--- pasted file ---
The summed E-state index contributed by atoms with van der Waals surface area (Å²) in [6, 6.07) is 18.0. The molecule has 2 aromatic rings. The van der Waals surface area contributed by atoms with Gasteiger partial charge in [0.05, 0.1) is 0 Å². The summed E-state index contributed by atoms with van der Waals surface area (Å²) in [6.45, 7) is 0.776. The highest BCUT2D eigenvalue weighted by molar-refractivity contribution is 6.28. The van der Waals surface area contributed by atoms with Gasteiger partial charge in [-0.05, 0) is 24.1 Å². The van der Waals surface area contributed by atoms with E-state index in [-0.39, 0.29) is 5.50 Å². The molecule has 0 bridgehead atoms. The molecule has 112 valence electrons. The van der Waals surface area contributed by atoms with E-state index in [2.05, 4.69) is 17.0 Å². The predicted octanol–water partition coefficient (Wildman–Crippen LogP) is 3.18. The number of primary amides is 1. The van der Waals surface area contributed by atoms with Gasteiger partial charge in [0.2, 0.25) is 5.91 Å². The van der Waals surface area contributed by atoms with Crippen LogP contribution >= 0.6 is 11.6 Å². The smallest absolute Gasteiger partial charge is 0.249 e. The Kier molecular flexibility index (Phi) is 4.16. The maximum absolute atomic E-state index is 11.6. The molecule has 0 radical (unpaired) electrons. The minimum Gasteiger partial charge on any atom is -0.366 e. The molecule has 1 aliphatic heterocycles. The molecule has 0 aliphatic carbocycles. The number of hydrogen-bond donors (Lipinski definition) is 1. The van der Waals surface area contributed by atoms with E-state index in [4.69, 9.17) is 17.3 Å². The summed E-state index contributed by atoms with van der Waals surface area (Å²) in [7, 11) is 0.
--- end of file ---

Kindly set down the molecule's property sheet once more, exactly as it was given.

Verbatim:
The summed E-state index contributed by atoms with van der Waals surface area (Å²) in [6, 6.07) is 18.0. The molecule has 2 aromatic rings. The van der Waals surface area contributed by atoms with Gasteiger partial charge in [0.05, 0.1) is 0 Å². The summed E-state index contributed by atoms with van der Waals surface area (Å²) in [6.45, 7) is 0.776. The highest BCUT2D eigenvalue weighted by molar-refractivity contribution is 6.28. The van der Waals surface area contributed by atoms with Gasteiger partial charge in [-0.05, 0) is 24.1 Å². The van der Waals surface area contributed by atoms with E-state index in [-0.39, 0.29) is 5.50 Å². The molecule has 0 bridgehead atoms. The molecule has 112 valence electrons. The van der Waals surface area contributed by atoms with E-state index in [2.05, 4.69) is 17.0 Å². The predicted octanol–water partition coefficient (Wildman–Crippen LogP) is 3.18. The number of primary amides is 1. The van der Waals surface area contributed by atoms with Gasteiger partial charge in [0.2, 0.25) is 5.91 Å². The van der Waals surface area contributed by atoms with Crippen LogP contribution >= 0.6 is 11.6 Å². The smallest absolute Gasteiger partial charge is 0.249 e. The Kier molecular flexibility index (Phi) is 4.16. The maximum absolute atomic E-state index is 11.6. The molecule has 0 radical (unpaired) electrons. The minimum Gasteiger partial charge on any atom is -0.366 e. The molecule has 1 aliphatic heterocycles. The molecule has 0 aliphatic carbocycles. The number of hydrogen-bond donors (Lipinski definition) is 1. The van der Waals surface area contributed by atoms with E-state index in [4.69, 9.17) is 17.3 Å². The summed E-state index contributed by atoms with van der Waals surface area (Å²) in [7, 11) is 0.